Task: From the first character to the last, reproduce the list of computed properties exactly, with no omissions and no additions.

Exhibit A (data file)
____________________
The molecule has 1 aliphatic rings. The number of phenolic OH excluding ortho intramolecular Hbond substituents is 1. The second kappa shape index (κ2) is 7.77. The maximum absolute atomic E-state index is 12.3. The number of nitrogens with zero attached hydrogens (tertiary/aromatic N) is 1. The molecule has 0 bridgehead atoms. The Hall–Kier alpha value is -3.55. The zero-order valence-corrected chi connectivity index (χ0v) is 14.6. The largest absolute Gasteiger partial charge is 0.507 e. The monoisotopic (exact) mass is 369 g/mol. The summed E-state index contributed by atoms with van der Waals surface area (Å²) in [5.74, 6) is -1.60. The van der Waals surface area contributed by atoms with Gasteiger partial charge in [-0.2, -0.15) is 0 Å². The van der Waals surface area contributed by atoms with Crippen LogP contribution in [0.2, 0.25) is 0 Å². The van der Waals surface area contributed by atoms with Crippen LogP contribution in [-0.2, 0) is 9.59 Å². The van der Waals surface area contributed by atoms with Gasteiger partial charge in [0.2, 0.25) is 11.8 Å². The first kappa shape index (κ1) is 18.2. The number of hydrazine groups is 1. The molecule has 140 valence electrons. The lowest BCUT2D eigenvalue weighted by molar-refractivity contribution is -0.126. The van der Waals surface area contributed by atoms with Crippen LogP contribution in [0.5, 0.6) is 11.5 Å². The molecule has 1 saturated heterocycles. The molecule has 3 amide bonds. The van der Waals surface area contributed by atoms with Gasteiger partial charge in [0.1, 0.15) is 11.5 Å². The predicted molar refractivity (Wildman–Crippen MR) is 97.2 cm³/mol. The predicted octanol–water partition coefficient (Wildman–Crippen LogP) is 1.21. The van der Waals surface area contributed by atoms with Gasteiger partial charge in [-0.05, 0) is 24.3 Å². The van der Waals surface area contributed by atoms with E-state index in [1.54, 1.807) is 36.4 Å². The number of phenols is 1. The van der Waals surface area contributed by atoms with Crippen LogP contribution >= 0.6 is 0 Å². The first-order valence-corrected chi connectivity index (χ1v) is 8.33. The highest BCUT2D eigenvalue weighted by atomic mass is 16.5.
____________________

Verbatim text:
The molecule has 1 aliphatic rings. The number of phenolic OH excluding ortho intramolecular Hbond substituents is 1. The second kappa shape index (κ2) is 7.77. The maximum absolute atomic E-state index is 12.3. The number of nitrogens with zero attached hydrogens (tertiary/aromatic N) is 1. The molecule has 0 bridgehead atoms. The Hall–Kier alpha value is -3.55. The zero-order valence-corrected chi connectivity index (χ0v) is 14.6. The largest absolute Gasteiger partial charge is 0.507 e. The monoisotopic (exact) mass is 369 g/mol. The summed E-state index contributed by atoms with van der Waals surface area (Å²) in [5.74, 6) is -1.60. The van der Waals surface area contributed by atoms with Gasteiger partial charge in [-0.2, -0.15) is 0 Å². The van der Waals surface area contributed by atoms with Crippen LogP contribution in [0.2, 0.25) is 0 Å². The van der Waals surface area contributed by atoms with Crippen LogP contribution in [-0.2, 0) is 9.59 Å². The van der Waals surface area contributed by atoms with Gasteiger partial charge in [0.2, 0.25) is 11.8 Å². The first kappa shape index (κ1) is 18.2. The number of hydrazine groups is 1. The molecule has 140 valence electrons. The lowest BCUT2D eigenvalue weighted by molar-refractivity contribution is -0.126. The van der Waals surface area contributed by atoms with Crippen LogP contribution in [0.5, 0.6) is 11.5 Å². The molecule has 1 saturated heterocycles. The molecule has 3 amide bonds. The van der Waals surface area contributed by atoms with Gasteiger partial charge in [0.1, 0.15) is 11.5 Å². The predicted molar refractivity (Wildman–Crippen MR) is 97.2 cm³/mol. The predicted octanol–water partition coefficient (Wildman–Crippen LogP) is 1.21. The van der Waals surface area contributed by atoms with Gasteiger partial charge in [-0.05, 0) is 24.3 Å². The van der Waals surface area contributed by atoms with E-state index in [1.54, 1.807) is 36.4 Å². The number of phenols is 1. The van der Waals surface area contributed by atoms with Crippen LogP contribution >= 0.6 is 0 Å². The first-order valence-corrected chi connectivity index (χ1v) is 8.33. The highest BCUT2D eigenvalue weighted by atomic mass is 16.5.